Inducted posthumously into the World Golf Hall of Fame in 2020, Marion Hollins was just 51 years old when she died of cancer on Aug. 27, 1944

European Ladies

Meanwhile, back in Europe, Britain and France faced crippling war debts, deep economic recession, and high unemployment. In addition, Britain's poor labor relations led to the General Strike of 1926. Nevertheless, like America, European ladies' golf was on the rise. Cecil Leitch and Joyce Wethered, the great champions of the last decade, continued to carry the baton and dominate most events, but it was in the early twenties that the continental female golf game started to see players with games that could challenge not only at their national level but also in British events.



Inevitably, the same ladies would even have the audacity to start winning the biggest prizes in Europe.


Simone de la Chaume(Simone Lacoste).

Simone de la Chaume was born in Paris on November 24, 1908.


Like Marion Hollins, Simone de La Chaume was born into a wealthy family, with her father being the director of finance in France and her mother the daughter of a successful Paris solicitor.




Showing signs of being a champion as she holds a perfect balance at nine years old.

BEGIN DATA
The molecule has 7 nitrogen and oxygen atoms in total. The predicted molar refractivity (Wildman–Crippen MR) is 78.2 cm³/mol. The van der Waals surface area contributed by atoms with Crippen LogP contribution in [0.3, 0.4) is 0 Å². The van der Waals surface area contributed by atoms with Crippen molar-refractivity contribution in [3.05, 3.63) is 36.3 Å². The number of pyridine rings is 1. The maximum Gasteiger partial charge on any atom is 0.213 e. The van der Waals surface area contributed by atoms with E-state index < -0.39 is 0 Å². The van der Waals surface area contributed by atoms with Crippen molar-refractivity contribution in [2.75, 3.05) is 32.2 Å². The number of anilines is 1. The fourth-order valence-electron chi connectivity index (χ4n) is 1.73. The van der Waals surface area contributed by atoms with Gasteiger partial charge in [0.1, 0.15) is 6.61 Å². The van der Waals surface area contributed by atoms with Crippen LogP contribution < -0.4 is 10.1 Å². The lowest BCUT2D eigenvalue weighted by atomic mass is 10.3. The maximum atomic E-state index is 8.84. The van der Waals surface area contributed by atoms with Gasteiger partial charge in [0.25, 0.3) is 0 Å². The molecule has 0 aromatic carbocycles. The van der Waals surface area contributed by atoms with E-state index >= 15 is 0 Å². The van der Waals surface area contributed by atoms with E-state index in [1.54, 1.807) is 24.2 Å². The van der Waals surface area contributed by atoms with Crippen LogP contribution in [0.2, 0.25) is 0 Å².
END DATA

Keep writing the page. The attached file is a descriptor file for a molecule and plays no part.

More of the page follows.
Simone de la Chaume had her first taste of golf when the family was on holiday in Bude, Cornwall. She even had a couple of lessons, and although she had a clear talent to strike the ball she never showed any interest in making it a hobby.








The rest of the family continued to play the game as members on the newly established St Cloud course in Paris, with Simone only occasionally hitting a few balls to relieve her boredom. The child prodigy only became more interested when the family bought a summer residence on the Basque coast and were exposed to three recently built courses, plus the already established Biarritz course (1888), all nestled in the beautiful western Pyrenees countryside.


The now 12-year-old Simone took lessons from the renowned English teaching professional from the Sante-Barbe course, Sam Freemantle. Her handicap came steadily down to single figures in two years.


Working hard on the swing. Simone`s mechanics continue to improve under her coach's critical eyes (you can sense that in-to-out path).